I have the desire to own a 'Heritage Classic Style' motorbike. The Triumph 1200 HT Bonneville Speedmaster Motorcycle certainly fits that desire.

Note: I have included some video reviews at the foot of this overview.

The idea of taking it easy (for a bit) and cruising along country lanes to the next cafe, appeals to me - I do love a bacon roll, or two, with a mug of tea. Perhaps a cruiser would make for a nice change of pace with a 1960s style throaty exhaust burbling behind me, as I ride along.


The image below is of the stock 2021 Speedmaster with its forward foot controls and swept back handlebars -



Its may seem strange but in my old age, I prefer to sit on a motorcycle slightly leaning forward with my feet mid centre, knees slightly tucked in or even better, in sports position. The stock Speedmaster (image above) would just not do for me, the upright seating position in relation to the handlebars and the leg stretch to the pegs would prove unsuitable for my back.

Recently, I visited the Edinburgh Triumph Dealer and sat on the stock 2021 Speedmaster and the stock Triumph Bobber which are virtually the same bikes but with a few aesthetic changes on the seats, the foot controls and the handlebars. The Triumph Bobber would be the ideal solution with its straight handlebars and mid positioned pegs but I prefer the look of the Speedmaster.

I found the rear suspension on both bikes had plenty of spring travel and should absorb most of the bumps in the road, although the Speedmaster's rear suspension is slightly harder but that may be because it is setup to carry a pillion passenger - one more question at the Triumph Dealers requiring an answer. In any case, with mid foot controls, it should be relatively easy to raise the old bum of the seat, should an unavoidable pothole loom into view. Mind you, the country roads are fairly pothole free, it is in Edinburgh, Scotland where the potholes lurk, but I steer clear of the city, its no fun riding at 20 mph. If I have to go into town, I take the bus or if in a hurry, a taxi.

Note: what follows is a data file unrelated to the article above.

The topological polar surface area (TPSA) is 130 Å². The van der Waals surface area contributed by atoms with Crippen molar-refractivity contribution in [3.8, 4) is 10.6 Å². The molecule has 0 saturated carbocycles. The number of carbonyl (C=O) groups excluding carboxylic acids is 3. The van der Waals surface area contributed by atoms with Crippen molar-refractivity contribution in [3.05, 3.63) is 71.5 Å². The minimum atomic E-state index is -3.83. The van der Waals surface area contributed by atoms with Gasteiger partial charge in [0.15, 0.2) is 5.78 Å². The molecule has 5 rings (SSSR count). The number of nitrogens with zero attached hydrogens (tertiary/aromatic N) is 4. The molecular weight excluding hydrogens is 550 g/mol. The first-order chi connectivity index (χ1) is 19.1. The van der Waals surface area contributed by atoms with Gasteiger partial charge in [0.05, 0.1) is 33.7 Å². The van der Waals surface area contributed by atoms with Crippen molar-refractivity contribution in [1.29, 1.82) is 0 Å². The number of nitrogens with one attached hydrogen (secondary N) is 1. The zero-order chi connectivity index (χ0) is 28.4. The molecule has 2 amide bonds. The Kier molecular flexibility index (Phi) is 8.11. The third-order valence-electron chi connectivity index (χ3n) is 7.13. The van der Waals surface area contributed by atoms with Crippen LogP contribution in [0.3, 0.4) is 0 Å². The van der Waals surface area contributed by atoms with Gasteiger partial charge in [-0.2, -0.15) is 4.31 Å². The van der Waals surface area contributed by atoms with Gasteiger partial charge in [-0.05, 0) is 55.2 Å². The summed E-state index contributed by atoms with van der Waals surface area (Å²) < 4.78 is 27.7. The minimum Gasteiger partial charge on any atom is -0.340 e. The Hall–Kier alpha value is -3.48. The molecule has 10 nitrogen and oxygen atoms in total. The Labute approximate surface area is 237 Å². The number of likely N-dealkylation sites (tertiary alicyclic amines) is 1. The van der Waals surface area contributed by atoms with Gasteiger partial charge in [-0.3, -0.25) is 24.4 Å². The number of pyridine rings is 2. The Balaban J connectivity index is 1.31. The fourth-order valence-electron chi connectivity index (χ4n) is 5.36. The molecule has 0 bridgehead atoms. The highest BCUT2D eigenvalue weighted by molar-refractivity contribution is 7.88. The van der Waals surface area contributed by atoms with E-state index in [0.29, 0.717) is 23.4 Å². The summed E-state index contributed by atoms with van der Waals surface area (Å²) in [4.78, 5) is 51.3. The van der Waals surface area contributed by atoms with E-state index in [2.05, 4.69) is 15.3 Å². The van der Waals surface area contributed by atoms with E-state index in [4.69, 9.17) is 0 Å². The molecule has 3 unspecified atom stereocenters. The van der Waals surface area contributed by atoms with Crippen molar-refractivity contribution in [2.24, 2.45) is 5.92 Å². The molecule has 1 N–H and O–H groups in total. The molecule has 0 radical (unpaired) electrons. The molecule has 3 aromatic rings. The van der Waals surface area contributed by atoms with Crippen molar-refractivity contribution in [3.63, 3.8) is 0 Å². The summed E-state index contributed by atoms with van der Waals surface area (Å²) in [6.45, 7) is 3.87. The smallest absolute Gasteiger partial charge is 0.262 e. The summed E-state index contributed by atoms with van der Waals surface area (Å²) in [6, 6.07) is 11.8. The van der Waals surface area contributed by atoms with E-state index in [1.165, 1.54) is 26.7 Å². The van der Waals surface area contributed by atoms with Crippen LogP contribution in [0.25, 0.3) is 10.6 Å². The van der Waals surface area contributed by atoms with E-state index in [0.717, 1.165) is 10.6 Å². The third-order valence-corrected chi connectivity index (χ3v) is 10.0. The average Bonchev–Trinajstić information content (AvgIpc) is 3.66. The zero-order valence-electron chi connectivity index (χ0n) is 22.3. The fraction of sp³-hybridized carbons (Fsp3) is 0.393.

Triumph in their wisdom offer a straight black handlebar (above image) with a cable kit and mid range foot pegs/controls as options - as shown in the bike image below. The mid foot pegs deliver a greater ground clearance with less peg scraping on the road when cornering. Having checked out the Bobber, which has a straight black handlebar - I guess it is the same as offered as an option for the Speedmaster. However, the option of smaller teardrop mirrors will not fit. Triumph also offer a fantastic top handlebar clamp in aluminium with black ends (see image above) which would greatly enhance the black handlebar look.

Replacing the stalky mirrors for bar end mirrors with a more subtle look should not be a problem but they are not offered as an option with the straight black handlebar.

I like the idea of removing the pillion seat and replacing it with a 'Rear Mudguard Finisher' which is offered in the Triumph options. The black Finisher is shown above and you can see it fitted to the bike in the second video reviews below.


The 2021 model has some nice upgrades to the traction control and power delivery for road and rain modes. The seating is now plumped up with more foam and a lumber support for more comfort on longer trips. The rear suspension has been improved for travel and now comes with pre-load adjustment. The seat height is 705mm which, for my long legs, is high enough to avoid me looking like a spider when sitting at the traffic lights. Cruise control is fitted as standard which is most welcome, although heated grips are an option. These improvements should make the Speedmaster safer to ride and more comfortable for longer journeys.